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House Speaker Nancy Pelosi (D-Calif.) speaks during a news conference with Senate Minority Leader Chuck Schumer (D-N.Y.) at the U.S. Capitol January 25, 2019 in Washington, D.C.

House Speaker Nancy Pelosi (D-Calif.) speaks during a news conference with Senate Minority Leader Chuck Schumer (D-N.Y.) at the U.S. Capitol January 25, 2019 in Washington, D.C. (Photo: Zach Gibson/Getty Images)

Are the Democrats Dead (Again)?

For election after election, the Democrats failed to present either an effective counter to the Republican myth-makers or a program that would effectively address the needs of workers who felt left out.

Ted Morgan

Have we ever seen a more incompetent Federal Government?

For more than 40 years, the Republican party has been captured by neoliberal right wingers who've led this country further and further into decline while a tiny portion of the population reaped obscene levels of wealth.

The Republicans have succeeded politically, because they've followed a formula first instituted by Ronald Reagan: appeal to resentments felt by rural Americans, religious conservatives, and the white working class—all of whom legitimately felt left behind in the America of the long 1960s era.

While voicing sentiments these folks found emotionally satisfying, Reagan's actions did something quite different, thus launching the neoliberal project: tax breaks to the wealthy, privatize everything public, and kill off as many domestic programs and regulations as possible.

What most people don't know is that, during the Reagan years, Democratic Party leaders decided to scrap their long-standing—and, incidentally, highly successful—New Deal orientation to government. Centrists Democrats like Sam Nunn, Chuck Robb, Bill Clinton, and Walter Mondale helped to launch the Democratic Leadership Council to move the party into the corporate center where it has resided ever since.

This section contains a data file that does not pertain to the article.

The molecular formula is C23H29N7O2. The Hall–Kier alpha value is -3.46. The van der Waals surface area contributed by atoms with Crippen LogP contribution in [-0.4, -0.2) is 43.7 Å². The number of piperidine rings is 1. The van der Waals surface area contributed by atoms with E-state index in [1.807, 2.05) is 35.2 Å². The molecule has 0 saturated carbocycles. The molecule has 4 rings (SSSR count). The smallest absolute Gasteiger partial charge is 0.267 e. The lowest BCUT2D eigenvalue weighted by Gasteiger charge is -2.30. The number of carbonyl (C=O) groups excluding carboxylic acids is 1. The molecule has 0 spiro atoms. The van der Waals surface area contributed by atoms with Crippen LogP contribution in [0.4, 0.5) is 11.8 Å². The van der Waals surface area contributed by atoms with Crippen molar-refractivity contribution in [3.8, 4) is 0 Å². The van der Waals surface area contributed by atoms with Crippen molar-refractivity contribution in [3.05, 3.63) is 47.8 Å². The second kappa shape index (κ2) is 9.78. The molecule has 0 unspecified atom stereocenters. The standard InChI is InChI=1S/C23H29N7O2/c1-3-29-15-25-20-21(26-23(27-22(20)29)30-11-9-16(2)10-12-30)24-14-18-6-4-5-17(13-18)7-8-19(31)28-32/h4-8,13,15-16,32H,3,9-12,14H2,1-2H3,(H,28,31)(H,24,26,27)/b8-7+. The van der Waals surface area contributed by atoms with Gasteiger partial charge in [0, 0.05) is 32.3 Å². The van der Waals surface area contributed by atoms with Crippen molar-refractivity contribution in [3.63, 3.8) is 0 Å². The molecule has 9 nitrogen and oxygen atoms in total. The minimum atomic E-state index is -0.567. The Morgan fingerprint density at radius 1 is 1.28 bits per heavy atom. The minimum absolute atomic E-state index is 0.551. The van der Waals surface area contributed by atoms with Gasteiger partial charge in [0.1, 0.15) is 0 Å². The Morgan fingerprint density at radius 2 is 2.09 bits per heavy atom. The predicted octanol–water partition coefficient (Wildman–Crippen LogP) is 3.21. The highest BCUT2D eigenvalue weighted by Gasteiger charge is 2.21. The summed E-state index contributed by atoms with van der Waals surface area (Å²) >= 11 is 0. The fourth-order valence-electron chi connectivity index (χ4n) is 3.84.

For election after election, the Democrats failed to present either an effective counter to the Republican myth-makers or a program that would effectively address the needs of workers who felt left out. Their only successful presidential candidates, Bill Clinton and Barack Obama, rode to the White House because they ran campaigns that aroused the hopes of millions of Americans—far more image and style than substance as it turned out.

And now, we are battered by a highly contagious pandemic that has already killed 84,000 Americans and an economy with staggering unemployment that compares in many ways to that of the Great Depression.

So, how are the Democrats responding? First, many Democrats, and a few Republicans, are heeding scientific advice to protect public health during the pandemic. As a majority of Americans recognize, the United States leads the world in pandemic cases thanks to an unbelievably inept performance by the Trump administration.

Second, Congressional Democrats have managed to insert helpful funding here and there into Republican-initiated bail-outs for corporate America.